If the expectation value of square of angular momentum operator $L^2$ is $\ell(\ell+1)\hbar^2$ then will the expectation of $L$ be square root of the above eigenvalue? Let me rephrase the question: Is the expectation value and magnitude of the angular momentum operator the same?


2 Answers 2


If $A = \int_{\sigma(A)} \lambda dP(\lambda)$ is the spectral decomposition of a selfadjont operator and the spectrum of $A$ satisfies $\sigma(A) \subset [0,+\infty)$, then we can define the square root of $A$ as $$\sqrt{A}:= \int_{\sigma(A)}\sqrt{\lambda} dP(\lambda)\:.$$ In the case of $L^2$ we have that its spectral decomposition is $$L^2 = \sum_{\ell=0,1,2,\ldots} \sum_{-\ell \leq m \leq \ell} \hbar^2 \ell(\ell+1) |\ell, m\rangle \langle \ell, m|\:,$$ with domain $D(L^2)$ made of the linear combinations $\sum_{\ell,m} C_{\ell, m}|\ell, m\rangle$ such that $\sum_{\ell, m} \ell^2(\ell+1)^2 |C_{\ell, m}|^2 <+\infty$. Therefore, using the defintion above, $$L = \sum_{\ell=,0,1,2,\ldots} \sum_{-\ell \leq m \leq \ell} \hbar \sqrt{\ell(\ell+1)} |\ell, m\rangle \langle \ell, m|\:,$$ with domain $D(L)$ made of the linear combinations $\sum_{\ell,m} C_{\ell, m}|\ell, m\rangle$ such that $\sum_{\ell, m} \ell(\ell+1) |C_{\ell, m}|^2 <+\infty$.

This definition also reflects the operational definition of $L$:

I first measure $L^2$ and next I compute the square root of the outcome.

We can now tackle the proposed issue.

In order to avoid problems with domains, let us consider a state which is a finite superposition of definite $L^2$ states. Its state vector reads $$\Psi = \sum_{\ell\in A, m \in B_\ell} C_{\ell,m} |\ell, m\rangle$$ where $A$ is a finite number of naturals and each of the associated set of integers $B_\ell\subset \{m\in \mathbb{Z}\:|\: -\ell \leq m\leq \ell\}$ is finite as well. We also assume that the state vector is normalized $$\sum_{\ell\in A, m \in B_\ell} |C_{\ell,m}|^2 =1\:.$$ With these choices $$\langle L^2 \rangle_{\Psi}= \hbar^2\sum_{\ell\in A} \left(\sum_{m \in B_\ell} |C_{\ell,m}|^2\right) \ell(\ell+1) $$ whereas $$\langle L \rangle_{\Psi}= \hbar \sum_{\ell\in A} \left(\sum_{m \in B_\ell} |C_{\ell,m}|^2\right)\sqrt{\ell(\ell+1)}\:. $$ It is easy, at this point, to choose the coefficients $|C_{\ell,m}|^2$ in order that $$\langle L \rangle_{\Psi} \neq \sqrt{\langle L^2 \rangle_{\Psi}}\:.$$ This answers the question.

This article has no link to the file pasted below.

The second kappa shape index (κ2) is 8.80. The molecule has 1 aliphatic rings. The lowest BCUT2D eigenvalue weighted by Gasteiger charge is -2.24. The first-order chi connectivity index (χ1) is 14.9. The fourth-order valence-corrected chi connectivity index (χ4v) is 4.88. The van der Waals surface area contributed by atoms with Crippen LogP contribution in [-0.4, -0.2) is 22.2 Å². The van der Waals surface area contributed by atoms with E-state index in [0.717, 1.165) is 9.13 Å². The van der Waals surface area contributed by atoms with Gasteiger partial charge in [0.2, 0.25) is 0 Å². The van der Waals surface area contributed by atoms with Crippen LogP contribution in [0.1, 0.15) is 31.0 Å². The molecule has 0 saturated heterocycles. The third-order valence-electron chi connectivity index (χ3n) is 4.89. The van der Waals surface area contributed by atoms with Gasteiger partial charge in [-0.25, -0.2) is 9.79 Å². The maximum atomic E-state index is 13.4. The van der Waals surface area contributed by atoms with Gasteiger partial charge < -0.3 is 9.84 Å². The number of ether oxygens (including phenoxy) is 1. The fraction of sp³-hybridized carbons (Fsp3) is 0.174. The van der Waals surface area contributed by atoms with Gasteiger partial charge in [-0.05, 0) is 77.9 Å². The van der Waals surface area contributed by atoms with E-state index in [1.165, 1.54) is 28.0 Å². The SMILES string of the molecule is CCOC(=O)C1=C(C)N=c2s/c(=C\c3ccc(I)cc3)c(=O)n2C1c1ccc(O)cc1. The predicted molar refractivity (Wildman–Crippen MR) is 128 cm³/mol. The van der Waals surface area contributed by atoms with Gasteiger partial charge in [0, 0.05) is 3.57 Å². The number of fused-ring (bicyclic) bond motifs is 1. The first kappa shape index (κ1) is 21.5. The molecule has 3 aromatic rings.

Notice however that the two values coincide if $\Psi$ is an eigenvector of $L^2$. In the other cases the inequality generally holds.


I believe there is no proper operator corresponding to $L$ (linear, hermitian, etc). Instead there are three distinct operators $\hat{L}_i$ out of which you can construct an operator $\hat{L^2}\equiv \hat{L}_x^2+\hat{L}_y^2+\hat{L}_z^2$. $L$ then is just a shorthand for the square root of the expectation value of $\hat{L^2}$.

  • $\begingroup$ So the magnitude and expectation value of angular momentum operator the same? $\endgroup$
    – Igris
    Oct 10, 2022 at 16:53
  • 1
    $\begingroup$ Sorry I didn't understand your comment. Again, there is no operator for the magnitude of $|\vec{L}|$, only $L^2$ $\endgroup$
    – John
    Oct 10, 2022 at 18:16
  • $\begingroup$ The uncertainty in any operator, say L is written as $∆L = \sqrt{<L²>-<L>²}$. So if what you are saying is correct then does that mean always there will not be any uncertainty in L? that's why I am asking whether the expectation is always same as the magnitude. Where the magnitude is $\sqrt{l(l+1)}\hbar$ $\endgroup$
    – Igris
    Oct 11, 2022 at 14:05
  • $\begingroup$ You are right. There is indeed to uncertainty in L. For instance, you know that the spin of electron is S=1/2 for sure. $\endgroup$
    – John
    Oct 11, 2022 at 14:30

Your Answer

By clicking “Post Your Answer”, you agree to our terms of service and acknowledge that you have read and understand our privacy policy and code of conduct.

Not the answer you're looking for? Browse other questions tagged or ask your own question.